Earlier this week, Colonial Pipeline CEO Joseph Blount testified before the House Homeland Security Committee that his company had filed a claim with its cyberinsurance carrier for the $4.4 million cryptocurrency ransom it paid last month. This week, US authorities announced that they had managed to recover $2.3 million of that ransom, raising further questions about who would receive that money—Colonial Pipeline or its insurance carriers—and what signal it would send to ransomware victims and their insurers.
In May, the same week that Colonial Pipeline made its ransom payment, the insurance carrier AXA announced that it would stop covering ransom payments under its cyberinsurance policies in France. Around the same time, Swiss Re CEO Christian Mumenthaler said in an interview that “overall the problem [of cybersecurity] is so big it’s not insurable.” But anyone hoping that insurance companies might be the ones to break the cycle of million-dollar ransom payments will likely end up disappointed.
In fact, paying a ransom claim is often more appealing to insurers than having to cover all of the costs associated with restoring compromised systems and any resulting downtime or lost business their policyholders suffer. Blount, for instance, confirmed in his testimony that he had discussed the ransom with Colonial’s insurer prior to making the payment, and that he believed the insurer would ultimately cover the claim, suggesting the carrier had likely signed off on the decision to pay.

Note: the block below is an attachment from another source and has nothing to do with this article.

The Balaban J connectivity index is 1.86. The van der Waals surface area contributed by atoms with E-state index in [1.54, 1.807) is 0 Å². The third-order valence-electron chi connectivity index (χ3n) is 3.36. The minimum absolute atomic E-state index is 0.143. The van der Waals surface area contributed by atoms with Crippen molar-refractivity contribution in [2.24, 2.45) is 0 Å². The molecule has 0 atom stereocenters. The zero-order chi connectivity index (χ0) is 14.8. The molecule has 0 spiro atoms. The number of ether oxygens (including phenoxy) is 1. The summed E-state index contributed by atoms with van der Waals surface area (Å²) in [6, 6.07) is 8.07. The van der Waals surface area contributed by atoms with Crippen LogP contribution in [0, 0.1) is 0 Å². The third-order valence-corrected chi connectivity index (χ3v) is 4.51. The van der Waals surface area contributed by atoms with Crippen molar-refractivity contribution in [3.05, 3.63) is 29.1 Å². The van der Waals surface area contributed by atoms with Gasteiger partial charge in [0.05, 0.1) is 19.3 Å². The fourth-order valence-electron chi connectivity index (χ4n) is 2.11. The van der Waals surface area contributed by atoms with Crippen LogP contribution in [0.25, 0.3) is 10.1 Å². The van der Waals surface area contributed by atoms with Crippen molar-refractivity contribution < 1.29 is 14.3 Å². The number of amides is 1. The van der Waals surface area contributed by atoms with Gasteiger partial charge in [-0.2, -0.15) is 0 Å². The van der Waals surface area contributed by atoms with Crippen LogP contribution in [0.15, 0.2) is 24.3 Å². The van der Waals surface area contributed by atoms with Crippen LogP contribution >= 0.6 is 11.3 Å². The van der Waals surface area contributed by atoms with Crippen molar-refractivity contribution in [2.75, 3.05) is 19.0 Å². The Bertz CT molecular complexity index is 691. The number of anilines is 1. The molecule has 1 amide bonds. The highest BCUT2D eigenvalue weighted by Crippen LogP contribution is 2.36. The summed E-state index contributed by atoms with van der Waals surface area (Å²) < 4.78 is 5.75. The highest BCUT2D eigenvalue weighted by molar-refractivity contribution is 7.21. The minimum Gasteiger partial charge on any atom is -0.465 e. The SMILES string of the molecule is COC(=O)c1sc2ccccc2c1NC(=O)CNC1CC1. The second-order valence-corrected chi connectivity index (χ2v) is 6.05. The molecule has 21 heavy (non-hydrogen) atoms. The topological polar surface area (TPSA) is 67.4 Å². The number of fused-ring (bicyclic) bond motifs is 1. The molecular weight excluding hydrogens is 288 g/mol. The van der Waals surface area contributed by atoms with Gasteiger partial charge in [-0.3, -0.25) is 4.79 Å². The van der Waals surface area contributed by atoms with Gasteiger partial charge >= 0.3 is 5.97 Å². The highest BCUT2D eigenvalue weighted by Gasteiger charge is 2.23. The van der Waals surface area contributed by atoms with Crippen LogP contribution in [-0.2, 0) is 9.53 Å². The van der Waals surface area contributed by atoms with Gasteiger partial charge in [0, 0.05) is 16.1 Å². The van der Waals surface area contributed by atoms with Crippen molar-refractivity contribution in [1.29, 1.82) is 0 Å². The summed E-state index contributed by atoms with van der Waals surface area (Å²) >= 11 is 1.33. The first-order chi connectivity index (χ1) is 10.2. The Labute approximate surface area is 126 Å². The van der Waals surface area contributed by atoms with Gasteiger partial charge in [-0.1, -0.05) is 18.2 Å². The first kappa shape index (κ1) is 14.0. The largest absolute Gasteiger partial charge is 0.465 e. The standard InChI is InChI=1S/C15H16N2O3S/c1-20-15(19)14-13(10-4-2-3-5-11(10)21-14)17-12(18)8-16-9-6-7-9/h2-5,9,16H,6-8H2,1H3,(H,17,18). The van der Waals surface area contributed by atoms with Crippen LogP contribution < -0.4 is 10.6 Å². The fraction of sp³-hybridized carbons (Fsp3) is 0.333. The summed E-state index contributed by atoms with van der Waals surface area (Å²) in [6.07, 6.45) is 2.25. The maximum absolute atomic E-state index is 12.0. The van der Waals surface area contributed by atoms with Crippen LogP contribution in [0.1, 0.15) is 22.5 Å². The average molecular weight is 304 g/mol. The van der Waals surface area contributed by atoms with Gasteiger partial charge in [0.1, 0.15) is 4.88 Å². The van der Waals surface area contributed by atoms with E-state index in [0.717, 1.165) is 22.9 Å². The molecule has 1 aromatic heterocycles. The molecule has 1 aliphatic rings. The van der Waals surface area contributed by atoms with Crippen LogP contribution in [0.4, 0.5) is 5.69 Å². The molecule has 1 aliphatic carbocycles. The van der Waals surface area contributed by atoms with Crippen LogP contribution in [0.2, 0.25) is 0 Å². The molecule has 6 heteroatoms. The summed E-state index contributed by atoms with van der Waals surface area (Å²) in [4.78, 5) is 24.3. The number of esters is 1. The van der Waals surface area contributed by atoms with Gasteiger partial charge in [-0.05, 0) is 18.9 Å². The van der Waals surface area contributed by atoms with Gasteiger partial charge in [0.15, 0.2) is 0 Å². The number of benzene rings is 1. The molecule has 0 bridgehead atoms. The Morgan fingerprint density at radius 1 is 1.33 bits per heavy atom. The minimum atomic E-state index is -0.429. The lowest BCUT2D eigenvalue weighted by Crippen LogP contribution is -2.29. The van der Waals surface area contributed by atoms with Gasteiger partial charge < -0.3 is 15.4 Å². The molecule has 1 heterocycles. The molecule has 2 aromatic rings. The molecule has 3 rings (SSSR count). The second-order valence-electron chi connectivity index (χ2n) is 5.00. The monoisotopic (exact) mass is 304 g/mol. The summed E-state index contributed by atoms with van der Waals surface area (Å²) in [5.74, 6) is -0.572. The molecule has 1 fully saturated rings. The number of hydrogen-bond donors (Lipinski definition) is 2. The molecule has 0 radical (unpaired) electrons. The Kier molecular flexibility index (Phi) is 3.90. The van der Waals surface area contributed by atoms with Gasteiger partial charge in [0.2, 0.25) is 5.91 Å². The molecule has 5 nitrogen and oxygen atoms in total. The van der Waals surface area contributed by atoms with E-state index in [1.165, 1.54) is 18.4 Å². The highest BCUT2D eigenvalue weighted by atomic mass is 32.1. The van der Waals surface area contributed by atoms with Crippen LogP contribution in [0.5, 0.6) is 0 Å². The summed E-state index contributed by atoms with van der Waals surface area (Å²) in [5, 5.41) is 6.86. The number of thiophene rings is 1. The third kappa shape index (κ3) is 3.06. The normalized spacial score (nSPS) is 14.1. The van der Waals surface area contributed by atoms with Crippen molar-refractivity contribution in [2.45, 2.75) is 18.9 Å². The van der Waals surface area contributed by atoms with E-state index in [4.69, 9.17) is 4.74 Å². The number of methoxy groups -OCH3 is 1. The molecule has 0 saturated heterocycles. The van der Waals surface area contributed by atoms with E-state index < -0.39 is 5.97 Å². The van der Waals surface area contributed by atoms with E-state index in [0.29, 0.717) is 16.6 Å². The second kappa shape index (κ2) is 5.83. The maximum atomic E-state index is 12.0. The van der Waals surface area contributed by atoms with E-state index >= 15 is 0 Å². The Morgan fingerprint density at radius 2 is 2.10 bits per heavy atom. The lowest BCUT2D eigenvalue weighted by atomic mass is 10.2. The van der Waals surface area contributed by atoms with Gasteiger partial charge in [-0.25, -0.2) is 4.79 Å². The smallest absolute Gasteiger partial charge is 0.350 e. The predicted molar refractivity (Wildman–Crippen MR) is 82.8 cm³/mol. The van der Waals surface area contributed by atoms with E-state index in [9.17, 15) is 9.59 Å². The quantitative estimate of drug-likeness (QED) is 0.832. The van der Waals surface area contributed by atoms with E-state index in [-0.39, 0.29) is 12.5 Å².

The role of insurance carriers in responding to ransomware attacks and paying ransom demands is often difficult to pin down, but it shows few signs of abating. Cyberinsurance carriers acknowledge that they have seen a growing number of claims for ransomware attacks and that they offer coverage for ransom payments, but, understandably, neither they nor their customers are eager to publicize just how often they cover ransom payments or how much they pay out in these cases. That’s partly because they don’t want to attract attention from regulators and others trying to discourage the payment of ransoms, and partly because they don’t want to attract the attention of cybercriminals who might use that information to target organizations with good cyberinsurance coverage. DarkSide, the group believed to be responsible for the Colonial Pipeline attack, reportedly searches the systems it infiltrates—prior to encrypting them with ransomware—to find information about the victims’ cyberinsurance coverage, and adjusts ransom demands accordingly.